In January 2021, HAPPY provided a group of students and staff from across Yale’s health professional schools the opportunity to premier Soul Rep Theater’s filmed play Do No Harm. Following the screening, students and stagg had the privilege of a conversation with playwright Anyika McMillan-Herod, play commissioner Dr. Evelyn Parker, and cinematographer Tonya Holloway of Soul Rep Theater.
Do No Harm centers around the stories of three enslaved Black women - Anarcha, Betsey, and Lucy – and the unconscionable medical experiments they suffered at the hands of Dr. J. Marion Sims. Dr. Sims, the 19th century white American physician known as “the father of modern gynecology,” perfected his surgical techniques by performing operations on enslaved Black women without anesthesia under the horrifically misconceived notion that Black people did not feel pain. As medical ethicist Barron H. Lerner states, Sims is “a prime example of progress in the medical profession made at the expense of a vulnerable population.”
The play is especially relevant to current public health struggles to reconcile the disproportionate impact of COVID-19 on Black communities, the history of medical research on Black individuals, and the ways this history impacts vaccine acceptance. During the discussion with Soul Rep artists, students and artists explored the use of arts in examining these issues, the challenges of making art during the pandemic, and the ways histories of medical racism impact health communication today.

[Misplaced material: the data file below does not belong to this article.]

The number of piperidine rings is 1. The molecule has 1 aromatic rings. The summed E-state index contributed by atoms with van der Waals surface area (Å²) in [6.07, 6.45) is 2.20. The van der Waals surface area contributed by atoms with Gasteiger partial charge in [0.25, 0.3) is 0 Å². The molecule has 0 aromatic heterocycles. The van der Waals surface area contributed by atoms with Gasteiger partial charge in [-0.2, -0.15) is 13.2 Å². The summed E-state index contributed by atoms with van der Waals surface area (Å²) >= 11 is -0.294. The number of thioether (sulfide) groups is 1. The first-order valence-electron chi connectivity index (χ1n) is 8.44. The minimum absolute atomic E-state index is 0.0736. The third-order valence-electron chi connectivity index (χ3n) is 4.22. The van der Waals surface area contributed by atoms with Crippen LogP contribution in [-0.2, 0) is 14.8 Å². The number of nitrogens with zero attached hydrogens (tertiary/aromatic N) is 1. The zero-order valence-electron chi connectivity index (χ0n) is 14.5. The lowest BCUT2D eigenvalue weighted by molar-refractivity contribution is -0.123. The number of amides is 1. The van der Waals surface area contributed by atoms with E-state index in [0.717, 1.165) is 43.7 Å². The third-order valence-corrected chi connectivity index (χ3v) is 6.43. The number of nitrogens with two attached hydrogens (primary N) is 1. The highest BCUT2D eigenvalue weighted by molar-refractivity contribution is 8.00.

Do No Harm was originally scheduled for performance in April 2020, but due to COVID-19 restrictions, the play was cancelled and filming took place at a slave cabin in Dallas Heritage Village, Texas, in November 2020. According to Soul Rep Co-Founder and Co-Producer Tonya Holloway, the cinematic release of Do No Harm in the time of the COVID-19 pandemic has “allowed our company to stretch and explore other areas of the craft.” The film release is particularly timely as the disparate medical treatment of the black community has revealed itself during this tumultuous and unpredictable time in our history.
Playwright Anyika MacMillan-Herod noted, “The sad truth is that to this day, there are still people in the medical field who share Dr. J. Marion Sims’ mentality. A mentality that says Black people’s biology is different. That we feel less pain. That we are undeserving of dignified, compassionate and equitable medical care.”
Do No Harm was a culminating event to a HAPPY session in November 2020, that used theater as a tool to imagine the future of public health. This powerful and illuminating play demonstrates the need for continued diversity and inclusion in our century, and, regretfully, the distance needed to travel for reconciliation of the systemic racism of our past.
Soul Rep Theater, located in Dallas, Texas, and established in 1996, is the longest-running Black theater company in Dallas’ history. Their mission states “Black art, Black narratives, Black joy, Black families, Black history, Black love, Black struggle, Black brilliance, and Black lives have always mattered.” Among other works, Soul Rep is planning the release of a documentary on racism’s impact on Black theater.
Do No Harm was sponsored by The Association of Practical Theology (APT), Common Ground Economic Development Corporation, Moody Fund for the Arts, Southern Methodist University (SMU) Perkins School of Theology, and TACA.